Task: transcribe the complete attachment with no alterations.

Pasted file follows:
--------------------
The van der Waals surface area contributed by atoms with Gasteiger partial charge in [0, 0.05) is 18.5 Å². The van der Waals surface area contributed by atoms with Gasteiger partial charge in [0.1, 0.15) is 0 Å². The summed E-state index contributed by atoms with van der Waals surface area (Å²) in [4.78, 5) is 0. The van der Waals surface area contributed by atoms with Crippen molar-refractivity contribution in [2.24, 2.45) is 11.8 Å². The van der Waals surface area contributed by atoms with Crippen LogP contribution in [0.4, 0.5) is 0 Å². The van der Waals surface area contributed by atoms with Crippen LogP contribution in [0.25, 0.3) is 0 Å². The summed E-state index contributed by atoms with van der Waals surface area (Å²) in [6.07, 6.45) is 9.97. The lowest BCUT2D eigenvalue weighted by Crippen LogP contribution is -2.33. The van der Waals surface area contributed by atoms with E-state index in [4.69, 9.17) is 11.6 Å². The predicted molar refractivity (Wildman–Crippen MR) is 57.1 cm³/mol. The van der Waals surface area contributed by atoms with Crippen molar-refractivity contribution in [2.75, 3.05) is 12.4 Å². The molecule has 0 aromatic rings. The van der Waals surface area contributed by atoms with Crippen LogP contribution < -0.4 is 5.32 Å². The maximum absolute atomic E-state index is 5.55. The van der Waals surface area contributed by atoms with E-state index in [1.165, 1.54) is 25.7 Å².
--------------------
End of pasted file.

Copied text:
The van der Waals surface area contributed by atoms with Gasteiger partial charge in [0, 0.05) is 18.5 Å². The van der Waals surface area contributed by atoms with Gasteiger partial charge in [0.1, 0.15) is 0 Å². The summed E-state index contributed by atoms with van der Waals surface area (Å²) in [4.78, 5) is 0. The van der Waals surface area contributed by atoms with Crippen molar-refractivity contribution in [2.24, 2.45) is 11.8 Å². The van der Waals surface area contributed by atoms with Crippen LogP contribution in [0.4, 0.5) is 0 Å². The van der Waals surface area contributed by atoms with Crippen LogP contribution in [0.25, 0.3) is 0 Å². The summed E-state index contributed by atoms with van der Waals surface area (Å²) in [6.07, 6.45) is 9.97. The lowest BCUT2D eigenvalue weighted by Crippen LogP contribution is -2.33. The van der Waals surface area contributed by atoms with E-state index in [4.69, 9.17) is 11.6 Å². The predicted molar refractivity (Wildman–Crippen MR) is 57.1 cm³/mol. The van der Waals surface area contributed by atoms with Crippen molar-refractivity contribution in [2.75, 3.05) is 12.4 Å². The molecule has 0 aromatic rings. The van der Waals surface area contributed by atoms with Crippen LogP contribution < -0.4 is 5.32 Å². The maximum absolute atomic E-state index is 5.55. The van der Waals surface area contributed by atoms with E-state index in [1.165, 1.54) is 25.7 Å².